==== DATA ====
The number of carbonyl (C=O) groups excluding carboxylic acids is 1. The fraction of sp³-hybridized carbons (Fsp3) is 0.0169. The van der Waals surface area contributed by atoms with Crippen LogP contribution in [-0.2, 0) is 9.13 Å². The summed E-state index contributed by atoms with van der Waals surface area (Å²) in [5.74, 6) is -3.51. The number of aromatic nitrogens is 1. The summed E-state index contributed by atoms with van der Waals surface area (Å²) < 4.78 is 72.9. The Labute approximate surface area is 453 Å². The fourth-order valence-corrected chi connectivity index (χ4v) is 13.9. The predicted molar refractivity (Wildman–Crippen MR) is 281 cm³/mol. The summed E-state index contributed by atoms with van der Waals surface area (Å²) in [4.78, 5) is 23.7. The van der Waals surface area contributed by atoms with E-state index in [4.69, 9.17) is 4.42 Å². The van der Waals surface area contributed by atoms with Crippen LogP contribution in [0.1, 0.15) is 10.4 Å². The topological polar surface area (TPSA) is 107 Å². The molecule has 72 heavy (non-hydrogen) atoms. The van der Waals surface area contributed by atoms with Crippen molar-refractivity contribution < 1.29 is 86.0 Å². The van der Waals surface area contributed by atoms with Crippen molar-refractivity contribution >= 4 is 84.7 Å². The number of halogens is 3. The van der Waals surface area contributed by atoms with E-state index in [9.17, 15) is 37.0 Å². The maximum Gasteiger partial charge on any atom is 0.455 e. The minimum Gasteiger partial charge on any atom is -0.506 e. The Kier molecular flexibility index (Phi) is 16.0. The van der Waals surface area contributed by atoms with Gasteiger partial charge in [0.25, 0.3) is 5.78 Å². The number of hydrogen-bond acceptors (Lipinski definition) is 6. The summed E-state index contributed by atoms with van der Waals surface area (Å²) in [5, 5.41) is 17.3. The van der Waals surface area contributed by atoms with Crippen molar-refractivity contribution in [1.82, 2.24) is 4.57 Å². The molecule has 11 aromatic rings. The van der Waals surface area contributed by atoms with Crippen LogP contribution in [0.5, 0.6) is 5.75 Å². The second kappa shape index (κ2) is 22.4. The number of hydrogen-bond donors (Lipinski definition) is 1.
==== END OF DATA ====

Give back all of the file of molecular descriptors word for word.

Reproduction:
The number of carbonyl (C=O) groups excluding carboxylic acids is 1. The fraction of sp³-hybridized carbons (Fsp3) is 0.0169. The van der Waals surface area contributed by atoms with Crippen LogP contribution in [-0.2, 0) is 9.13 Å². The summed E-state index contributed by atoms with van der Waals surface area (Å²) in [5.74, 6) is -3.51. The number of aromatic nitrogens is 1. The summed E-state index contributed by atoms with van der Waals surface area (Å²) < 4.78 is 72.9. The Labute approximate surface area is 453 Å². The fourth-order valence-corrected chi connectivity index (χ4v) is 13.9. The predicted molar refractivity (Wildman–Crippen MR) is 281 cm³/mol. The summed E-state index contributed by atoms with van der Waals surface area (Å²) in [4.78, 5) is 23.7. The van der Waals surface area contributed by atoms with E-state index in [4.69, 9.17) is 4.42 Å². The van der Waals surface area contributed by atoms with Crippen LogP contribution in [0.1, 0.15) is 10.4 Å². The topological polar surface area (TPSA) is 107 Å². The molecule has 72 heavy (non-hydrogen) atoms. The van der Waals surface area contributed by atoms with Crippen molar-refractivity contribution < 1.29 is 86.0 Å². The van der Waals surface area contributed by atoms with Crippen molar-refractivity contribution >= 4 is 84.7 Å². The number of halogens is 3. The van der Waals surface area contributed by atoms with E-state index in [9.17, 15) is 37.0 Å². The maximum Gasteiger partial charge on any atom is 0.455 e. The minimum Gasteiger partial charge on any atom is -0.506 e. The Kier molecular flexibility index (Phi) is 16.0. The van der Waals surface area contributed by atoms with Gasteiger partial charge in [0.25, 0.3) is 5.78 Å². The number of hydrogen-bond acceptors (Lipinski definition) is 6. The summed E-state index contributed by atoms with van der Waals surface area (Å²) in [5, 5.41) is 17.3. The van der Waals surface area contributed by atoms with Crippen molar-refractivity contribution in [1.82, 2.24) is 4.57 Å². The molecule has 11 aromatic rings. The van der Waals surface area contributed by atoms with Crippen LogP contribution in [0.5, 0.6) is 5.75 Å². The second kappa shape index (κ2) is 22.4. The number of hydrogen-bond donors (Lipinski definition) is 1.